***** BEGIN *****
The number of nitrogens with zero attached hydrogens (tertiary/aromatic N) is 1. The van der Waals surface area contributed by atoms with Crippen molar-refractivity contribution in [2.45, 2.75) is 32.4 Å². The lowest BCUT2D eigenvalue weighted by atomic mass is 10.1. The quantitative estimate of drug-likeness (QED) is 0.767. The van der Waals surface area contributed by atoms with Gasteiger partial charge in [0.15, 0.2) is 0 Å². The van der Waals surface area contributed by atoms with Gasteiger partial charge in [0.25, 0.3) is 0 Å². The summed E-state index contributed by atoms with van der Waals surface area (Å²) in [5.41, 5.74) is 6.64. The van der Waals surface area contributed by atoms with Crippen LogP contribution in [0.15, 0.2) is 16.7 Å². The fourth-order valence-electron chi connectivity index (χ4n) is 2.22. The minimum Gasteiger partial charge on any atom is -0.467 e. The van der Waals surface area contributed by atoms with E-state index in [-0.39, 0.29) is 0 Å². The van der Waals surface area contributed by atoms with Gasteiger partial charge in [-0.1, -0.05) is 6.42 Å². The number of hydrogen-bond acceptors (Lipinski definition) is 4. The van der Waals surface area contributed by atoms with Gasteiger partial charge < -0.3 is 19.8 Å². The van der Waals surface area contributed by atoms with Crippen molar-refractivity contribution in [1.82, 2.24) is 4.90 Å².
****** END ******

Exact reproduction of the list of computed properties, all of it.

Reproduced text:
The number of nitrogens with zero attached hydrogens (tertiary/aromatic N) is 1. The van der Waals surface area contributed by atoms with Crippen molar-refractivity contribution in [2.45, 2.75) is 32.4 Å². The lowest BCUT2D eigenvalue weighted by atomic mass is 10.1. The quantitative estimate of drug-likeness (QED) is 0.767. The van der Waals surface area contributed by atoms with Gasteiger partial charge in [0.15, 0.2) is 0 Å². The van der Waals surface area contributed by atoms with Gasteiger partial charge in [0.25, 0.3) is 0 Å². The summed E-state index contributed by atoms with van der Waals surface area (Å²) in [5.41, 5.74) is 6.64. The van der Waals surface area contributed by atoms with Crippen LogP contribution in [0.15, 0.2) is 16.7 Å². The fourth-order valence-electron chi connectivity index (χ4n) is 2.22. The minimum Gasteiger partial charge on any atom is -0.467 e. The van der Waals surface area contributed by atoms with E-state index in [-0.39, 0.29) is 0 Å². The van der Waals surface area contributed by atoms with Gasteiger partial charge in [-0.1, -0.05) is 6.42 Å². The number of hydrogen-bond acceptors (Lipinski definition) is 4. The van der Waals surface area contributed by atoms with Gasteiger partial charge < -0.3 is 19.8 Å². The van der Waals surface area contributed by atoms with Crippen molar-refractivity contribution in [1.82, 2.24) is 4.90 Å².